Tissue Culture Lab
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Are they collected or propagated?
- Never buy plants taken from the wild.
- Support the Garden and other organizations that
research and protect endangered plants.
The Ron Determann Tissue Culture Laboratory helps propagate plants that are difficult to breed such as the terrestrial orchids native to the Southeastern U.S.
What Is Tissue Culture?
Tissue culture is a method of plant propagation done in a laboratory. There are many methods of plant propagation including using seeds, cuttings and division.
Plant tissue culture involves growing plants in an artificial medium under sterile conditions in a jar, flask or test tube. In theory, this process can go on indefinitely, producing many plants over time.
Some plant tissue cultures are started from very small sections of plant tissue. The plants produced this way are exact copies, or clones, of one another.
While cloning is important for producing multiples (hundreds, thousands, even millions) of an individual, tissue culture offers other ways to propagate plants that are not "clones."
Some plant tissue cultures are started from seeds. When seeds are used for tissue culture, each new plant is genetically different from its parent plant. Many of the orchids grown in the lab are started from seed.
Tissue culture is commonly called "cloning" and "micropropagation."
Why Tissue Culture?
The plant tissue culture lab allows Atlanta Botanical Garden staff to research new methods of reproducing rare plants and using this information to further plant conservation efforts.
Many plant species are threatened because people illegally take plants out of the wild to sell. Commercial laboratories can use the results of our research to produce thousands of plants for retail, thereby lightening the pressure on natural, wild plant populations.
With tissue culture, a large number of plants can be produced in a short amount of time compared with traditional methods of planting seeds, cuttings or divisions. Many of everyday plants ware produced from tissue culture, especially tropical houseplants.
Tissue cultures started from seeds are sometimes easier and faster than conventional cloning and offer the additional benefit of increased genetic diversity.
How to Do Tissue Culture
Flasks of nutrient medium are first sterilized under high heat and pressure to kill any fungal or bacterial contaminants. The medium in the containers is made of sugars, inorganic salts, plant hormones and a gelling agent (like agar).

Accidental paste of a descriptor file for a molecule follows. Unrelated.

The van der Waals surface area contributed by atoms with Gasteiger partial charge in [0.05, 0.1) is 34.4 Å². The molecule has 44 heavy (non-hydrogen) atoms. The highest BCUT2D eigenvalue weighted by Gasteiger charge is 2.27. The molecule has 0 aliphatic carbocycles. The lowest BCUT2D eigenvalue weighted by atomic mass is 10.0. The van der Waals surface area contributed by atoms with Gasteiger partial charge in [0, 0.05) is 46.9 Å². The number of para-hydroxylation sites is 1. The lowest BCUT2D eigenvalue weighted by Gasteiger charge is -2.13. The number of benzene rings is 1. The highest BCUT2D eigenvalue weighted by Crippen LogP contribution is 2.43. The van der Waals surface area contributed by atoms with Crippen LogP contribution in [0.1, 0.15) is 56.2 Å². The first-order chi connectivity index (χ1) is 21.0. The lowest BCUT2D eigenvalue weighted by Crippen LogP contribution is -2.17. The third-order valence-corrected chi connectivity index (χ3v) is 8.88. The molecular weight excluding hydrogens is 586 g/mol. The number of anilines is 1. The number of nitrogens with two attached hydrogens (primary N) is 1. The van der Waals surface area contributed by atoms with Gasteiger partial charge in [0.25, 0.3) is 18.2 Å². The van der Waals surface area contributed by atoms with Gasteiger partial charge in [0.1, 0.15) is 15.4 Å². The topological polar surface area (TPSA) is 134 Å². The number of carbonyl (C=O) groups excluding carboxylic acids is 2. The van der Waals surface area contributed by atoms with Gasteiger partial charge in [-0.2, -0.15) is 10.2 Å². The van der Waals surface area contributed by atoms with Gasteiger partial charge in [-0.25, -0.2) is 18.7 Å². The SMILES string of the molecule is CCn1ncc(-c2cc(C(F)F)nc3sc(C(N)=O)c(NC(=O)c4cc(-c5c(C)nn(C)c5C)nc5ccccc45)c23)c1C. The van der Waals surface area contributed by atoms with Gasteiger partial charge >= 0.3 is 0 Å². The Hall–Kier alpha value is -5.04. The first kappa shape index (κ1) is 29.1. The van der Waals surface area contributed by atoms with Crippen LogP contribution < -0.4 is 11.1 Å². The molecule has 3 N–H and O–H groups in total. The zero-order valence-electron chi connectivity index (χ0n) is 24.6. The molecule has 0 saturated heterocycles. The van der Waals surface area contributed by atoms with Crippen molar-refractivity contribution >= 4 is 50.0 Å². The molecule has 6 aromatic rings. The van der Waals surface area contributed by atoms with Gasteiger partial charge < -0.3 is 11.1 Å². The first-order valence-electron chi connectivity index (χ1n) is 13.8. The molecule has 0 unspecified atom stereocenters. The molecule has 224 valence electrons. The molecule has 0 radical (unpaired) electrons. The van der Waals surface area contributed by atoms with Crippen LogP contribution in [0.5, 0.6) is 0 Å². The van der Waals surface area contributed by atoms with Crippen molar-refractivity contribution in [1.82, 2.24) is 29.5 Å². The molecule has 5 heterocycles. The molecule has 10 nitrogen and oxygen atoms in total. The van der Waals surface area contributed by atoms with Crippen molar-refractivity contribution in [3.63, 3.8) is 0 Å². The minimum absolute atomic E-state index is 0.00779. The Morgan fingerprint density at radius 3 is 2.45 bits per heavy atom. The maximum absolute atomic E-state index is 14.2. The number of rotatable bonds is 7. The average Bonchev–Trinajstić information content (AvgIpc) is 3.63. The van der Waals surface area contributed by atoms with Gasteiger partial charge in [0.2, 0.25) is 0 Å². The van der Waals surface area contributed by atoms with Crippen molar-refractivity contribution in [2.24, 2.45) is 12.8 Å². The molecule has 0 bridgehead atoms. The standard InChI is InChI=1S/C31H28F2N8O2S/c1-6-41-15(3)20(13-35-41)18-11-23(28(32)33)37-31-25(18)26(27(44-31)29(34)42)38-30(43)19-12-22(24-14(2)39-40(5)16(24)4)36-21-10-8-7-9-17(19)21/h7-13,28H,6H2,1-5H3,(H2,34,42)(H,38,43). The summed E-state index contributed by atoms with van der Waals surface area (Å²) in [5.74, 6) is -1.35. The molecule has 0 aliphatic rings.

The plant material used to start a culture is called an explant and must be disinfected before being placed on a sterile medium.
To maintain the sterility of the plant cultures, the containers are opened only in a laminar flow hood, which contains a high-efficiency particle absorption (HEPA) filter. This creates an environment free of airborne organisms that could contaminate the tissue culture.
The container of nutrient medium is first sterilized under high heat and pressure to kill any fungal or bacterial contaminants.
After the culture has been started, it is stored under lights and carefully monitored for contamination.
After a period of days or up to several months, the explants will show signs of growth. Leaves, roots and other organs will begin to develop.
In time, under the proper conditions, the cultures will grow and multiply. They can be divided or subcultured into new flasks as the nutrients in the medium eventually run out. This process can go on indefinitely, producing many plants over time.
Plants grown in the laboratory can be transferred to soil conditions carefully by selecting the correct soil mix and gradually lowering the humidity level.
How Does Tissue Culture Benefit Conservation?
The Atlanta Botanical Garden is working to find new ways of propagating native plants like native orchids and trillium. As our research develops, we share our results with the nursery industry. When nurseries are able to get large numbers of native plants from commercial tissue culture labs, they are less likely to sell plants that have been taken out of the wild.
Some of the rare plants that are grown in the tissue culture lab will be replanted in their native habitats. Others are made available to institutions like nurseries, universities and other botanical gardens for research.
Plants grown in this laboratory will be used in endangered species recovery work. One of the main focuses in this lab is the germination, growth and multiplication of native terrestrial orchid species such as the monkey face orchid (Platanthera integrilabia) and the Kentucky ladyslipper orchid (Cypripedium kentuckiense).
Tropical orchid species are also grown in the lab for use in Atlanta Botanical Garden displays, for exchange with other institutions, and for recovery work in countries such as Ecuador.